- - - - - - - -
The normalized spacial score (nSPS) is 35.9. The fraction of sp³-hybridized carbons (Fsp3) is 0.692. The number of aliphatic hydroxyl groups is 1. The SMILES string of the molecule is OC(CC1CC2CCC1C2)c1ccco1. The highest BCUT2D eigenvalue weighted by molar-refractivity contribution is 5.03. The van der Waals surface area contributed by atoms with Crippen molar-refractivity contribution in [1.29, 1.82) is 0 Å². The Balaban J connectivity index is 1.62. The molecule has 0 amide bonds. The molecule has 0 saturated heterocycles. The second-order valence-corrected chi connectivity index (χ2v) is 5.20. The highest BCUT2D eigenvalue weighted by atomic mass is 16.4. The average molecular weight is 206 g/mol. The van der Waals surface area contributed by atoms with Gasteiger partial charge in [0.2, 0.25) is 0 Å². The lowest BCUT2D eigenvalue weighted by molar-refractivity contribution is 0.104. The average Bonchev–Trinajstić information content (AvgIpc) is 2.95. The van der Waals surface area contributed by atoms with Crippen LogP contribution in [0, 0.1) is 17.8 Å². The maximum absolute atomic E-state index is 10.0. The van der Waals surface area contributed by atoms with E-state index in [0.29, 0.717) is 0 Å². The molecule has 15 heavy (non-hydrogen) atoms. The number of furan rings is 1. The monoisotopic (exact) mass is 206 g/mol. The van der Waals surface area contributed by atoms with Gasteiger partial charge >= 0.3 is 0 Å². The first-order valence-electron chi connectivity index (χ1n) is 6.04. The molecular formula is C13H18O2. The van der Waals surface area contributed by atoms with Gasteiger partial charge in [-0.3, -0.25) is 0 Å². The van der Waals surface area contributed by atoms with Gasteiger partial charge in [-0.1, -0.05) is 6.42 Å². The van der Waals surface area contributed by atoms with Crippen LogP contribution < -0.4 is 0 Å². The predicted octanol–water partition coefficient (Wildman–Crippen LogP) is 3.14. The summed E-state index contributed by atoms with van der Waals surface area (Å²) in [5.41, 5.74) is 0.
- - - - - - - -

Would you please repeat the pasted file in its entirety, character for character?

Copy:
The normalized spacial score (nSPS) is 35.9. The fraction of sp³-hybridized carbons (Fsp3) is 0.692. The number of aliphatic hydroxyl groups is 1. The SMILES string of the molecule is OC(CC1CC2CCC1C2)c1ccco1. The highest BCUT2D eigenvalue weighted by molar-refractivity contribution is 5.03. The van der Waals surface area contributed by atoms with Crippen molar-refractivity contribution in [1.29, 1.82) is 0 Å². The Balaban J connectivity index is 1.62. The molecule has 0 amide bonds. The molecule has 0 saturated heterocycles. The second-order valence-corrected chi connectivity index (χ2v) is 5.20. The highest BCUT2D eigenvalue weighted by atomic mass is 16.4. The average molecular weight is 206 g/mol. The van der Waals surface area contributed by atoms with Gasteiger partial charge in [0.2, 0.25) is 0 Å². The lowest BCUT2D eigenvalue weighted by molar-refractivity contribution is 0.104. The average Bonchev–Trinajstić information content (AvgIpc) is 2.95. The van der Waals surface area contributed by atoms with Crippen LogP contribution in [0, 0.1) is 17.8 Å². The maximum absolute atomic E-state index is 10.0. The van der Waals surface area contributed by atoms with E-state index in [0.29, 0.717) is 0 Å². The molecule has 15 heavy (non-hydrogen) atoms. The number of furan rings is 1. The monoisotopic (exact) mass is 206 g/mol. The van der Waals surface area contributed by atoms with Gasteiger partial charge >= 0.3 is 0 Å². The first-order valence-electron chi connectivity index (χ1n) is 6.04. The molecular formula is C13H18O2. The van der Waals surface area contributed by atoms with Gasteiger partial charge in [-0.3, -0.25) is 0 Å². The van der Waals surface area contributed by atoms with Gasteiger partial charge in [-0.1, -0.05) is 6.42 Å². The van der Waals surface area contributed by atoms with Crippen LogP contribution < -0.4 is 0 Å². The predicted octanol–water partition coefficient (Wildman–Crippen LogP) is 3.14. The summed E-state index contributed by atoms with van der Waals surface area (Å²) in [5.41, 5.74) is 0.